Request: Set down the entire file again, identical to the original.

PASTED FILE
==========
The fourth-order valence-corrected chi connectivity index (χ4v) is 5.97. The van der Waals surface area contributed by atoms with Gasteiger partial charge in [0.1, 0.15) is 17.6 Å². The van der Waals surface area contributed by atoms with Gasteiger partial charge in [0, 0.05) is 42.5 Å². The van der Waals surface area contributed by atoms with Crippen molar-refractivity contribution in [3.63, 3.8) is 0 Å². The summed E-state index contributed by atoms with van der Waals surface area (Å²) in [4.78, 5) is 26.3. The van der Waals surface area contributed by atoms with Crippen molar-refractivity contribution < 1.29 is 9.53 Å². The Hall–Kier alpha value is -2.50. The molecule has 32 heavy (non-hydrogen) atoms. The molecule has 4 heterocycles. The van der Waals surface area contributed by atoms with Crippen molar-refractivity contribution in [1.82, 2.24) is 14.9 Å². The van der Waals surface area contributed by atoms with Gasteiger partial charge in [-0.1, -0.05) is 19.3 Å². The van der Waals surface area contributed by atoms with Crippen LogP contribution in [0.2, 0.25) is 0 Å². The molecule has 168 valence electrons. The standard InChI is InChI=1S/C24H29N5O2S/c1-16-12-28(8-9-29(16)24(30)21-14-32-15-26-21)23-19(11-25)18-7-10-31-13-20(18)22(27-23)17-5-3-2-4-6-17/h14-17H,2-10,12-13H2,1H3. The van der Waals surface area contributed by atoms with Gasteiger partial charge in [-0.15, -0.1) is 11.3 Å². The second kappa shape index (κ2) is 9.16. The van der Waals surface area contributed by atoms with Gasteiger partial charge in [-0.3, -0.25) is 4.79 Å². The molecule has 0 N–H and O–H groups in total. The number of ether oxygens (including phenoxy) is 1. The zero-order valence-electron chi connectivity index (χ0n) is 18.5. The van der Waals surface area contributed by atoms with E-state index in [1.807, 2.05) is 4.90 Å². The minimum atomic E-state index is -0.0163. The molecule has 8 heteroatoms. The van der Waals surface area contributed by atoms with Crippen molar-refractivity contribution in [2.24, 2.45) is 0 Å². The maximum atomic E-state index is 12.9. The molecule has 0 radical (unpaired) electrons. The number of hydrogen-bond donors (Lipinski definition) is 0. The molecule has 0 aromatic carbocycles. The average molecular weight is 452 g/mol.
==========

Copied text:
The fourth-order valence-corrected chi connectivity index (χ4v) is 5.97. The van der Waals surface area contributed by atoms with Gasteiger partial charge in [0.1, 0.15) is 17.6 Å². The van der Waals surface area contributed by atoms with Gasteiger partial charge in [0, 0.05) is 42.5 Å². The van der Waals surface area contributed by atoms with Crippen molar-refractivity contribution in [3.63, 3.8) is 0 Å². The summed E-state index contributed by atoms with van der Waals surface area (Å²) in [4.78, 5) is 26.3. The van der Waals surface area contributed by atoms with Crippen molar-refractivity contribution < 1.29 is 9.53 Å². The Hall–Kier alpha value is -2.50. The molecule has 32 heavy (non-hydrogen) atoms. The molecule has 4 heterocycles. The van der Waals surface area contributed by atoms with Crippen molar-refractivity contribution in [1.82, 2.24) is 14.9 Å². The van der Waals surface area contributed by atoms with Gasteiger partial charge in [-0.1, -0.05) is 19.3 Å². The van der Waals surface area contributed by atoms with Crippen LogP contribution in [0.2, 0.25) is 0 Å². The molecule has 168 valence electrons. The standard InChI is InChI=1S/C24H29N5O2S/c1-16-12-28(8-9-29(16)24(30)21-14-32-15-26-21)23-19(11-25)18-7-10-31-13-20(18)22(27-23)17-5-3-2-4-6-17/h14-17H,2-10,12-13H2,1H3. The van der Waals surface area contributed by atoms with Gasteiger partial charge in [-0.15, -0.1) is 11.3 Å². The second kappa shape index (κ2) is 9.16. The van der Waals surface area contributed by atoms with Gasteiger partial charge in [-0.3, -0.25) is 4.79 Å². The molecule has 0 N–H and O–H groups in total. The number of ether oxygens (including phenoxy) is 1. The zero-order valence-electron chi connectivity index (χ0n) is 18.5. The van der Waals surface area contributed by atoms with E-state index in [1.807, 2.05) is 4.90 Å². The minimum atomic E-state index is -0.0163. The molecule has 8 heteroatoms. The van der Waals surface area contributed by atoms with Crippen molar-refractivity contribution in [2.24, 2.45) is 0 Å². The maximum atomic E-state index is 12.9. The molecule has 0 radical (unpaired) electrons. The number of hydrogen-bond donors (Lipinski definition) is 0. The molecule has 0 aromatic carbocycles. The average molecular weight is 452 g/mol.